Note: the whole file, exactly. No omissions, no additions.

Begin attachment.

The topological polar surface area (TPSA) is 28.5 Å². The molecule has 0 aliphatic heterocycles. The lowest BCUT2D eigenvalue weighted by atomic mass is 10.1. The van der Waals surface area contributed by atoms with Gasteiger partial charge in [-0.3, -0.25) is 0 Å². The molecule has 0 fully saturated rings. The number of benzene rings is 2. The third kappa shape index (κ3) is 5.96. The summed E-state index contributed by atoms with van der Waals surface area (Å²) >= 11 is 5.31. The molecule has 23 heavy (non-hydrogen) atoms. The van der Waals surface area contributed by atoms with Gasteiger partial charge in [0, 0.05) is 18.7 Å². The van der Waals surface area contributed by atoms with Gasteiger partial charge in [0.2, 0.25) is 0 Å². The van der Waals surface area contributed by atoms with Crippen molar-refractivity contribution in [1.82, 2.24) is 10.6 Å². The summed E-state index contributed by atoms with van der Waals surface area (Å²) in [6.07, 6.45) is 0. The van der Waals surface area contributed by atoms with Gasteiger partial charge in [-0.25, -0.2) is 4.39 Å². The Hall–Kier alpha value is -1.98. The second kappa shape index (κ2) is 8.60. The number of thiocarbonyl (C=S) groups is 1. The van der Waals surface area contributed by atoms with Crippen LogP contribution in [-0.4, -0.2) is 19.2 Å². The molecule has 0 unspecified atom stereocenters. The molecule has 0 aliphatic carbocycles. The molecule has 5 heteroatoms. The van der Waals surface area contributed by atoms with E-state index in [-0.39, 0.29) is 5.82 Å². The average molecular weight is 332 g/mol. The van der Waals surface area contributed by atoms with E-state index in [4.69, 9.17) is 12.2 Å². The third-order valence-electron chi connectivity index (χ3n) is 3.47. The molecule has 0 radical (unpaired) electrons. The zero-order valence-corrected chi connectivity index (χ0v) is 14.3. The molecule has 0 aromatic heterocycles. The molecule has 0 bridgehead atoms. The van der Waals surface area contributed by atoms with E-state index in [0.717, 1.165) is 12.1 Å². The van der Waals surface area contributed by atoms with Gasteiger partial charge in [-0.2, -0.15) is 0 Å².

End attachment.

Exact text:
The topological polar surface area (TPSA) is 28.5 Å². The molecule has 0 aliphatic heterocycles. The lowest BCUT2D eigenvalue weighted by atomic mass is 10.1. The van der Waals surface area contributed by atoms with Gasteiger partial charge in [-0.3, -0.25) is 0 Å². The molecule has 0 fully saturated rings. The number of benzene rings is 2. The third kappa shape index (κ3) is 5.96. The summed E-state index contributed by atoms with van der Waals surface area (Å²) >= 11 is 5.31. The molecule has 23 heavy (non-hydrogen) atoms. The van der Waals surface area contributed by atoms with Gasteiger partial charge in [0, 0.05) is 18.7 Å². The van der Waals surface area contributed by atoms with Gasteiger partial charge in [0.2, 0.25) is 0 Å². The van der Waals surface area contributed by atoms with Crippen molar-refractivity contribution in [1.82, 2.24) is 10.6 Å². The summed E-state index contributed by atoms with van der Waals surface area (Å²) in [6.07, 6.45) is 0. The van der Waals surface area contributed by atoms with Gasteiger partial charge in [-0.25, -0.2) is 4.39 Å². The Hall–Kier alpha value is -1.98. The second kappa shape index (κ2) is 8.60. The number of thiocarbonyl (C=S) groups is 1. The van der Waals surface area contributed by atoms with Crippen LogP contribution in [-0.4, -0.2) is 19.2 Å². The molecule has 0 unspecified atom stereocenters. The molecule has 0 aliphatic carbocycles. The molecule has 5 heteroatoms. The van der Waals surface area contributed by atoms with E-state index in [-0.39, 0.29) is 5.82 Å². The average molecular weight is 332 g/mol. The van der Waals surface area contributed by atoms with E-state index in [4.69, 9.17) is 12.2 Å². The third-order valence-electron chi connectivity index (χ3n) is 3.47. The molecule has 0 radical (unpaired) electrons. The zero-order valence-corrected chi connectivity index (χ0v) is 14.3. The molecule has 0 aromatic heterocycles. The molecule has 0 bridgehead atoms. The van der Waals surface area contributed by atoms with E-state index in [0.717, 1.165) is 12.1 Å². The van der Waals surface area contributed by atoms with Gasteiger partial charge in [-0.2, -0.15) is 0 Å².